29 Fitness Terms You Need to Know

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Sometimes all the fitness lingo can get a little confusing. There are so many different types of fitness routines, workouts and equipment that it can be exhausting trying to remember what everything means. Whether you're at a beginner or advanced fitness level, brushing up on your fitness terms can never hurt. Here is our glossary of 29 fitness terms that you need to know.

Aerobic exercise: Any rhythmic activity that increases the body's need for oxygen for at least ten minutes. "Aerobic" means "with oxygen."

Agonist: The muscle that is primarily responsible for a specific joint motion, or the muscle that is directly involved in contradiction. For example, during a bicep curl, your bicep would be the agonist.

Anaerobic exercise: Any short-lasting, high intensity activity where the demand for oxygen exceeds the oxygen supply.

BMI: Body Mass Index. The relationship between your height and your weight, found by dividing your weight in kilograms by your height in centimeters squared.

BOSU ball: A staple in both home and gym fitness, this piece of equipment can be used with countless exercises and will test your core and your balance. Click here to check it out.

bosu ball

Cardiorespiratory fitness: Also called cardiovascular or aerobic fitness. This type of fitness measures your heart's ability to pump oxygen-rich blood to your muscles.

Cardiovascular system: The complex system that includes your heart and blood vessels. It transports nutrients, oxygen and enzymes throughout your body as well as regulates body temperature.

Circuit training: A fitness routine that takes you through a series of exercise stations (ranges from 4-10) separated by brief breaks. The goal is to keep your heart rate elevated near the aerobic level for the entire workout.

Cool down: The lowering of your body temperature through a gradual decrease in intensity after rigorous exercise.

Cross training: A type of fitness routine that is an individualized combination of all aerobic training methods.

Dumbbells: Dumbbells help add intensity to any basic workout and will tone your arms for the look you've been working for.

dumbbells

High-impact: Activities that place stress on bones and joints when your limbs actually make forceful contact with the ground or surface you're working on. Examples of high-impact activity are walking, running, step aerobics and sports like basketball and tennis.

Interval training: A fitness routine that involves repeating intervals of exercise interspersed with intervals of relatively light exercise. This type of training produces large amounts of high-intensity exercise in a short period of time.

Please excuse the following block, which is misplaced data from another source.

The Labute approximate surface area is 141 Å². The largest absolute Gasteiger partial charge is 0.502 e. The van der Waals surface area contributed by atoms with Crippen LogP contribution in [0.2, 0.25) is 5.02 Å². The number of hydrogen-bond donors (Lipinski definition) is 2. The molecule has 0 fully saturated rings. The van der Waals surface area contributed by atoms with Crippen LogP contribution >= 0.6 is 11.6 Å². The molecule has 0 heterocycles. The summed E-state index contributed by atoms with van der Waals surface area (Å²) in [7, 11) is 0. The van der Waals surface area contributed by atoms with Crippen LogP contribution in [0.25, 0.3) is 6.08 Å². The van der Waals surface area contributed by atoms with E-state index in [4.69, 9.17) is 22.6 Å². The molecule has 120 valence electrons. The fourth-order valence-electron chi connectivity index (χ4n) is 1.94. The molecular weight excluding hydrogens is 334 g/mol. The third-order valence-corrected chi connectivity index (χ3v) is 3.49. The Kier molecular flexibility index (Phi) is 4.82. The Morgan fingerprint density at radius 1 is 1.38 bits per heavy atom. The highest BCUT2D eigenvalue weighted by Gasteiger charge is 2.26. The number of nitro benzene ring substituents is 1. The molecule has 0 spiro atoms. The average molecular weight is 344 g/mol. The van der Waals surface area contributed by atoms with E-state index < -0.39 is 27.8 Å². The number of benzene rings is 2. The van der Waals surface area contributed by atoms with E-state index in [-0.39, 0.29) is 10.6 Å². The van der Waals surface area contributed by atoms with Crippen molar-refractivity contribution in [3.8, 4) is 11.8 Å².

Kettlebells: Perfect for using during exercises like squats and rows, kettlebells test your strength, balance, core and endurance. Check out some of our favorite kettlebell exercises here.

Low-impact: Activities that place low amounts of stress on your bones and joints. This type of exercise is commonly used by people who experience joint pain or by people who are overweight whose weight can actually hurt their joints. Examples of low-impact activity are swimming, cycling and using an elliptical.

Medicine ball: A medicine ball will help with your strength and resistance training, as well as tighten your core. You can use this in a solo exercise or pass it off to a partner during bestie exercises.

Moderate intensity: Activity that ranges from 40-60% of your max heart rate. You will feel a slight increase in breathing and sweating during moderate intensity activity.

Muscle fibers: Individual muscle cells that are functioning components of your muscles. Stretching, protein and strength exercises help to build your muscle fibers.

Opposing muscles: Muscles that work in opposition to the ones your training. For example, when you're doing bicep curls, your opposing muscle would be your tricep.

bicep curl

Plateau: Occurs when no additional progress (weight loss, strength, etc.) is being made. You'll need to change your activity or add hills, increase your speed or distance, etc.

Plyometrics: A type of training that involves jumping, bounding and other high-impact exercises that focus on maximum stretch reflex of your muscles. The goal of plyometrics is to teach your muscles to produce maximum force faster.

Repetition: Commonly referred to as a rep, this counts the number of times an exercise is repeated within a single exercise (or set).

Resistance band: Perfect for both gym and home use, the resistance band can be used in countless workouts like yoga, stretching and strength exercises. Click here to check out our favorite moves with a resistance band.

Row: Commonly done with dumbbells or kettlebells, rows are exercises where you row the weights up toward your body. To see how to properly perform a row, click here.

Stability ball: The stability ball will teach you balance and give your core a killer workout. Click here to see our favorite stability ball workouts.

stability ball push up

Set: A basic workout containing a certain number of times (reps) that a specific exercise is done.

Vigorous intensity: Physical activity that is higher than 60% of your max heart rate. You will experience sweating and an increased rate of breathing during vigorous intensity activity.

Yoga: Yoga combines physical, mental and spiritual fitness into one workout that tests your balance, strength and flexibility. Yoga is the perfect exercise for stress relief.

Yoga mat: Essential for yoga, a yoga mat cushions your body from the hard flooring beneath you and protects your hands and feet from slipping during difficult poses. Click here to see the 20 most stylish yoga mats.